2020 VAT quick fixes

As of 1 January 2020, EU Member States are required to implement four quick fixes in their national legislation which should ease the cross-border trade of goods between businesses in the EU. In the current EU VAT rules, there are a number of legal uncertainties for taxpayers with respect to the VAT treatment of cross-border trade of goods in the EU.

The quick fixes consist of the following changes:

  1. the VAT ID number of the customer and the filing of the EU Sales Listing become material conditions for the application of the zero VAT rate for intra-EU supplies;
  2. harmonization of documentary evidence required as proof of the transport of goods to another EU Member State to apply the zero VAT rate for intra-EU supplies;
  3. simplified and uniform treatment for call-off stock, which may result in the supplier no longer being required to register for VAT purposes in an EU Member State where it stores goods; and
  4. uniform criteria for intra-EU chain transactions determining which supply qualifies as the zero rate intra-EU supply.

Businesses that perform cross-border supplies of goods in the EU as part of their operations should carefully review their supply chain and the impact of these new rules on their business. In particular, businesses should correctly reflect the new VAT rules in their ERP system to avoid future VAT liabilities.



In the wake of the UK general election earlier this month, the Withdrawal Agreement between the UK and the EU27 will be signed in January 2020. Following Brexit, a pre-determined transition period will start immediately, which at the time of this alert is set to end on 31 December 2020, although it could be extended for two years, if the UK and the EU27 agree. Boris Johnson, the UK Prime Minister, has said he is reluctant to ask for an extension to the transition period.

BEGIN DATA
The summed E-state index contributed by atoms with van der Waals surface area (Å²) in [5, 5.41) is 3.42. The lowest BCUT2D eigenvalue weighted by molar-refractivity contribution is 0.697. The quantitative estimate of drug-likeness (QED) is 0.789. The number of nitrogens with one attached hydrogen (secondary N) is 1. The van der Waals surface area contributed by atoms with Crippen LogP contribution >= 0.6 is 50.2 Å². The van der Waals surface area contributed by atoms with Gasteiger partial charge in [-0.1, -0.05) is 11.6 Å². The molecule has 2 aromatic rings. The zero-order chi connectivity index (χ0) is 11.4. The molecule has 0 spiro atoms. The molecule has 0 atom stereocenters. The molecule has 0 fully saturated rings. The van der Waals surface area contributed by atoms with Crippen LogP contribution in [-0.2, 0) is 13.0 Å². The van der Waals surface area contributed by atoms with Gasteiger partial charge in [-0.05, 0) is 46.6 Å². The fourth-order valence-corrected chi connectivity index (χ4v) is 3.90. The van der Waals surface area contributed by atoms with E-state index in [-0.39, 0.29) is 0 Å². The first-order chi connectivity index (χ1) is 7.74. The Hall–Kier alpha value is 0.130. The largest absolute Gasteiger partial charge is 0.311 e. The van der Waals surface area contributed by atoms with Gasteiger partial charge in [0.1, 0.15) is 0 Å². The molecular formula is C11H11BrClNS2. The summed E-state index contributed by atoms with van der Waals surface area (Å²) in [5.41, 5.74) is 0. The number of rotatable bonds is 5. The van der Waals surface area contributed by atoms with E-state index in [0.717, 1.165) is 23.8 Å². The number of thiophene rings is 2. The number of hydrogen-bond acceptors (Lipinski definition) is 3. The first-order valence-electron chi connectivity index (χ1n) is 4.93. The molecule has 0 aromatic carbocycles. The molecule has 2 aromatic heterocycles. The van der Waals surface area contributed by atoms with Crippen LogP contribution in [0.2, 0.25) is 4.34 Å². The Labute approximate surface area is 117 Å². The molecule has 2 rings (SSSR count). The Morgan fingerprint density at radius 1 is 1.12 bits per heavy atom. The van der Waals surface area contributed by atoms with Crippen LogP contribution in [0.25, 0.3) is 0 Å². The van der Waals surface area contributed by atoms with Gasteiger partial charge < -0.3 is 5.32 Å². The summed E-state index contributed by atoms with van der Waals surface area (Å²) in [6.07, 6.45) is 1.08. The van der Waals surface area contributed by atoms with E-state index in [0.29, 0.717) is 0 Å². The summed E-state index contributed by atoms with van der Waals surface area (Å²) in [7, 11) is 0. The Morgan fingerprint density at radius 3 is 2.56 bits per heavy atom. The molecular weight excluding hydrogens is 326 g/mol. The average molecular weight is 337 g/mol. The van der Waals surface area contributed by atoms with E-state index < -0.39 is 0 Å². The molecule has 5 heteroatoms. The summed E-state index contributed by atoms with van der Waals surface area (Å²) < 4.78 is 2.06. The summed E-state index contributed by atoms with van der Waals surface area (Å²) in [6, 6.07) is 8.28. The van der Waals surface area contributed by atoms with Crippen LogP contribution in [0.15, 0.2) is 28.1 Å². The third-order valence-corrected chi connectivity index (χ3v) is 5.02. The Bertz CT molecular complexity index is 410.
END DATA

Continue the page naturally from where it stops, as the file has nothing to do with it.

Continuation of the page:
During the transition period, cross-border VAT and customs application will largely continue as is. Still, EU and UK businesses alike should use the allotted time to assess the impact of Brexit on their business and review their contractual arrangements, supply chains (including warehousing) and corporate structures accordingly.

The exact impact of Brexit will depend largely on the agreement that is eventually agreed between the EU and the UK, which may depend on how similar the UK is prepared to make its regulatory laws to those of the EU. Boris Johnson has indicated again that the UK will leave the Single Market and the Customs Union.

This article provides examples of the main tax changes to anticipate.

VAT e-commerce package

On 21 November 2019, the Council adopted Directive (EU) 2019/1995, amending Directive 2006/112/EC and Council Implementing Regulation (EU) 2019/2026 amending Implementing Regulation (EU) No 282/2011. Both the directive and the regulation shall apply from 1 January 2021 and are part of the set of legislation which is referred to as the EU VAT e-commerce package.

The EU VAT e-commerce package consists of the following changes:

  1. extension of the current Mini One Stop Shop (MOSS) to all services and distance sales, abolition of distance sales thresholds;
  2. abolition of low value consignment relief (parcels with a value less than EUR22) for VAT;
  3. simplifications for non-EU parcels (with a value less than EUR150); and
  4. electronic interfaces will, in certain situations, be deemed for VAT purposes to be the supplier of goods sold to customers in the EU by companies using the interface. Consequently, such interfaces will have to collect and pay the VAT on these sales.

Businesses operating online – in particular those selling products through electronic interfaces (such as online platforms and marketplaces) – should review their supply chains and assess how these changes will impact their business.


Implementing Regulation

Payment service provider (tax) recordkeeping requirements

At the Economic and Financial Affairs Council meeting on 8 November, European finance ministers reached political agreement on new rules requiring payment service providers to keep records of their e-commerce transactions, which will be stored in a new electronic system and shared between EU tax administrations and law enforcement bodies. It is proposed that these rules will enter force in January 2024.